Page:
"It is a world first," said Jacques Patenet, the aeronautical engineer who heads the office for the study of "non-identified aerospatial phenomena."
Known as OVNIs in French, UFOs have always generated intense interest along with countless conspiracy theories about secretive government cover-ups of findings deemed too sensitive or alarming for public consumption.
"Cases such as the lady who reported seeing an object that looked like a flying roll of toilet paper" are clearly not worth investigating, said Patenet
But many others involving multiple sightings -- in at least one case involving thousands of people across France -- and evidence such as burn marks and radar trackings showing flight patterns or accelerations that defy the laws of physics are taken very seriously.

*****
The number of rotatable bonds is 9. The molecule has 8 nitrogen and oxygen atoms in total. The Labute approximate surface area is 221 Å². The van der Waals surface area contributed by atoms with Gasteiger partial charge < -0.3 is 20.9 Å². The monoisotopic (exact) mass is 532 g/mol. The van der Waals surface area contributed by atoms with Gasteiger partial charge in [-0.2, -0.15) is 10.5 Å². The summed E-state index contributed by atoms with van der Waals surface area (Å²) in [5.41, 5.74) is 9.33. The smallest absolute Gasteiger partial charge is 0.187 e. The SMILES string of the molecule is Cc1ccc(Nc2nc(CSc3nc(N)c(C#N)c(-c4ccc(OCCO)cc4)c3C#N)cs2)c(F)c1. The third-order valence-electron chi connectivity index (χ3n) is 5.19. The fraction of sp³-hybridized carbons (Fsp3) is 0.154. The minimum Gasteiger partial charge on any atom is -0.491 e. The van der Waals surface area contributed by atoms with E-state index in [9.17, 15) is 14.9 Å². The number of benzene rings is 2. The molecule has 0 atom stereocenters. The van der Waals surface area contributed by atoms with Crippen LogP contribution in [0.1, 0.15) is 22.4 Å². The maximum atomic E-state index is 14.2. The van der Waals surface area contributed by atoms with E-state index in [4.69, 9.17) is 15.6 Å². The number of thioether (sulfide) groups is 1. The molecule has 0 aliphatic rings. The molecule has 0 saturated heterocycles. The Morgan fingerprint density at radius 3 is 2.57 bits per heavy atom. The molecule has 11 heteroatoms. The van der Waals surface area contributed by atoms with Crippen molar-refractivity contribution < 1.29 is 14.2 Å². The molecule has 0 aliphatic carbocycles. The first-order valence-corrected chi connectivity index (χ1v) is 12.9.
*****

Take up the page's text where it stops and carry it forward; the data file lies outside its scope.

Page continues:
A phalanx of beefy security guards formed a barrier in front of the space agency (CNES) headquarters where the announcement was made, "to screen out uninvited UFOlogists," an official explained.
Of the 1,600 cases registered since 1954, nearly 25 percent are classified as "type D", meaning that "despite good or very good data and credible witnesses, we are confronted with something we can't explain," Patenet
Of these, 10 percent are the object of on-site investigations, Patenet
Other countries collect data more or less systematically about unidentified flying objects, notably in Britain and in the United States, where information can be requested on a case-by-case basis under the Freedom of Information Act.
"But we decided to do it the other way around and made everything available to the public," Patenet